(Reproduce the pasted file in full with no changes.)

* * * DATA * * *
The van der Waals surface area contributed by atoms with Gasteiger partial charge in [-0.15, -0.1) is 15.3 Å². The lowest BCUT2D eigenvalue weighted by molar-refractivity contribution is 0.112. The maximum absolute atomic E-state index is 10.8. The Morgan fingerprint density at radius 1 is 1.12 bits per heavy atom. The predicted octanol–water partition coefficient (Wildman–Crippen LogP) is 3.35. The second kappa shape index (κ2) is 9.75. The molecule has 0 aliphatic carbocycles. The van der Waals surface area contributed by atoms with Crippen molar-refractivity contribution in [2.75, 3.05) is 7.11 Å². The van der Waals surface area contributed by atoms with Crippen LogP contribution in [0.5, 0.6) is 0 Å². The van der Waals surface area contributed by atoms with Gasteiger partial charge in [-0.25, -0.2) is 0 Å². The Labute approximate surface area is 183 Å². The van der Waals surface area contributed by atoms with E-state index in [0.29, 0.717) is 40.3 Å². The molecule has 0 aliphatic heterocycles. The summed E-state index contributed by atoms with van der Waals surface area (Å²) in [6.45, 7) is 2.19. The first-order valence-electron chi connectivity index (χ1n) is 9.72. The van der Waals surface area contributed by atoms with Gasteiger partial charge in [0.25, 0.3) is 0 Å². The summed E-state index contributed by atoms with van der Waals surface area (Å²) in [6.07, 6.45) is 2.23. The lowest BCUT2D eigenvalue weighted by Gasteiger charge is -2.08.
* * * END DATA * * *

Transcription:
The van der Waals surface area contributed by atoms with Gasteiger partial charge in [-0.15, -0.1) is 15.3 Å². The lowest BCUT2D eigenvalue weighted by molar-refractivity contribution is 0.112. The maximum absolute atomic E-state index is 10.8. The Morgan fingerprint density at radius 1 is 1.12 bits per heavy atom. The predicted octanol–water partition coefficient (Wildman–Crippen LogP) is 3.35. The second kappa shape index (κ2) is 9.75. The molecule has 0 aliphatic carbocycles. The van der Waals surface area contributed by atoms with Crippen molar-refractivity contribution in [2.75, 3.05) is 7.11 Å². The van der Waals surface area contributed by atoms with Crippen LogP contribution in [0.5, 0.6) is 0 Å². The van der Waals surface area contributed by atoms with Gasteiger partial charge in [-0.25, -0.2) is 0 Å². The Labute approximate surface area is 183 Å². The van der Waals surface area contributed by atoms with E-state index in [0.29, 0.717) is 40.3 Å². The molecule has 0 aliphatic heterocycles. The summed E-state index contributed by atoms with van der Waals surface area (Å²) in [6.45, 7) is 2.19. The first-order valence-electron chi connectivity index (χ1n) is 9.72. The van der Waals surface area contributed by atoms with Gasteiger partial charge in [0.25, 0.3) is 0 Å². The summed E-state index contributed by atoms with van der Waals surface area (Å²) in [6.07, 6.45) is 2.23. The lowest BCUT2D eigenvalue weighted by Gasteiger charge is -2.08.